The police chief of Minneapolis has testified that ex-officer Derek Chauvin violated the agency’s policy on force during the arrest of George Floyd.
Chief Medaria Arradondo said the way Chauvin restrained Floyd was not in line with training and “certainly not part of our ethics and our values”.
The chief had fired Chauvin and the three other officers involved days after Floyd’s death last May.
Chauvin is on trial for murder and has denied the charges against him.
Footage of Chauvin, who is white, kneeling on African-American Floyd’s neck for more than nine minutes last year inflamed global protests against racism, police brutality and bias.
Monday marked the sixth day in Chauvin’s trial, which is expected to last for at least one month.
What did the police chief say?
Prosecutors, who are seeking to prove that Chauvin’s actions violated his training, focused their questions on departmental guidelines and strategies taught to help officers de-escalate situations.
Arradondo told the court Floyd should not have been restrained in the manner used by the officers after he stopped resisting, “and certainly once he was in distress”.
He said the type of restraint Chauvin, 45, was using came “once there was no longer any resistance and clearly after Floyd was no longer responsive – and even motionless”.
“That is, in no way, shape or form, by policy, is not part of our training, and is certainly not part of our ethics and our values.”
Arradondo also noted it would be rare for officers to take into custody a suspect accused of passing a counterfeit bill, as Floyd was.
The police chief said “talking your way out of a situation” was always better than using force, adding that officers may seek the “community’s help” when available.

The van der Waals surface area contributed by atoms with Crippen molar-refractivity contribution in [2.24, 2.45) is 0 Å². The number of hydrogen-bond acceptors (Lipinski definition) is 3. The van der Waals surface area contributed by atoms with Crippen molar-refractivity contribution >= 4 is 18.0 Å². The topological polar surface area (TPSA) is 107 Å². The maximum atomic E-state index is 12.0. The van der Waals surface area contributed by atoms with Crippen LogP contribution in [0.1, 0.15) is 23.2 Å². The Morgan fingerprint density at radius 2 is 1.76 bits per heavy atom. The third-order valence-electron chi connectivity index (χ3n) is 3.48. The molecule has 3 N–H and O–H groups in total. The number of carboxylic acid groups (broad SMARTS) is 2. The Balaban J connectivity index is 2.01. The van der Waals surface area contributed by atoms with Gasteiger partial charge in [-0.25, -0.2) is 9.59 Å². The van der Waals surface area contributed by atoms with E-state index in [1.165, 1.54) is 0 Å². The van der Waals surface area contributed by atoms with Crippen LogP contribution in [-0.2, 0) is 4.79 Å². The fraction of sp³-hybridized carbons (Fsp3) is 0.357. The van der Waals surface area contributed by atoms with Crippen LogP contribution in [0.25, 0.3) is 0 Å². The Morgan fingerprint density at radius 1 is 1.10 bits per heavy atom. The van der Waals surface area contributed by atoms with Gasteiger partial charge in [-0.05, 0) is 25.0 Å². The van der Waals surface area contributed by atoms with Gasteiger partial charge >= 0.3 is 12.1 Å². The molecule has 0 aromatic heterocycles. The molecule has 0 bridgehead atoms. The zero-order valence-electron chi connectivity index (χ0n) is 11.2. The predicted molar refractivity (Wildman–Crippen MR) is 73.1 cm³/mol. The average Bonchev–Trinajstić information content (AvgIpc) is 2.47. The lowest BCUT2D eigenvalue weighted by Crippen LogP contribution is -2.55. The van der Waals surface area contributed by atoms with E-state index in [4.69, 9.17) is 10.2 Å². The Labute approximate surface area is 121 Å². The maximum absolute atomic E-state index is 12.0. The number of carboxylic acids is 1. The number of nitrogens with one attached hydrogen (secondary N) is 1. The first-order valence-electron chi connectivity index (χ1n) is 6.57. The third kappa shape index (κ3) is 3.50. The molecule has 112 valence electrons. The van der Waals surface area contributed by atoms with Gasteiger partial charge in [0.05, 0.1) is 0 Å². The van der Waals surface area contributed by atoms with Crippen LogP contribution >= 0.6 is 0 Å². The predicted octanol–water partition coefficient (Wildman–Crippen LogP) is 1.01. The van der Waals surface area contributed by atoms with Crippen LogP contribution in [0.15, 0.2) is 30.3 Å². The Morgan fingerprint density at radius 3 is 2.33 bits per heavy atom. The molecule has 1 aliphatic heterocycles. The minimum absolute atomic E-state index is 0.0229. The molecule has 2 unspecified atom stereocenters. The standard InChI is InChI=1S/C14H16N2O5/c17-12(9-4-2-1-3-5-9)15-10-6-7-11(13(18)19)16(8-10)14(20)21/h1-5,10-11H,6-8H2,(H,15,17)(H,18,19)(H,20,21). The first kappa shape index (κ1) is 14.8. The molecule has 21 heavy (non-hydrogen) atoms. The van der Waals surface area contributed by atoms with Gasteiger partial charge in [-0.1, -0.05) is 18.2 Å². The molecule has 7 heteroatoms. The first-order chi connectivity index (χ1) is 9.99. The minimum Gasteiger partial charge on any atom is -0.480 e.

Defence lawyer Eric Nelson questioned Arradondo about officers brandishing a weapon to defuse a situation, as Chauvin did by holding up pepper spray to onlookers.
“Sometimes an officer has to take out his gun, and say ‘hey, if you don’t listen to me I’m going use force’,” Nelson said.
The chief agreed it was in line with policy to sometimes gesture in such a way to get a suspect to back down.
When shown different angles of footage of the arrest by Nelson, Arradondo also noted that right before the paramedics arrived, it appeared that Chauvin had shifted his knee onto Floyd’s shoulder blade.
Who is Chief Arradondo?
Arradondo joined the force in 1989. He became the city’s first African-American police chief in 2017.
Last June, Arradondo said that Floyd’s “tragic death was not due to a lack of training – the training was there”. He called Floyd’s death “murder”, and said Chauvin “knew that Floyd was nonresponsive” during the last few minutes.
This is not the first time that Arradondo has testified against a former officer. As assistant chief, he testified against patrolman Mohamed Noor for the killing of Australian woman Justine Damond in 2017.
Earlier in his career, he successfully sued the Minneapolis police department along with four other officers, accusing the force of tolerating discriminatory practices.
What else happened in court?
On Monday, the court also heard from Dr Bradford Wankhede Langenfeld, who pronounced Floyd dead 30 minutes after he arrived at the Hennepin Country Medical Centre.
Langenfeld said he believed Floyd’s death was caused from a lack of oxygen, called asphyxia.
Prosecutors have suggested that asphyxiation was the cause of Floyd’s death – contrasting the ruling of the medical examiner who said Mr Floyd died of “cardiopulmonary arrest”, which means a person’s heart and lungs have stopped.
Chauvin’s defence team has contended that alleged drug use and an underlying heart condition contributed to Floyd’s death.
The physician’s appearance in court follows testimony from two paramedics who said that Floyd had no pulse and did not appear to be breathing when they arrived at the scene.
Why is the case so important?
Footage of Chauvin kneeling on Floyd’s neck was viewed around the world and sparked mass demonstrations against racism and police brutality.
As police officers are rarely convicted or charged at all for deaths that occur in custody, the verdict in this trial is being seen as an indication of how the US legal system will treat such cases in future.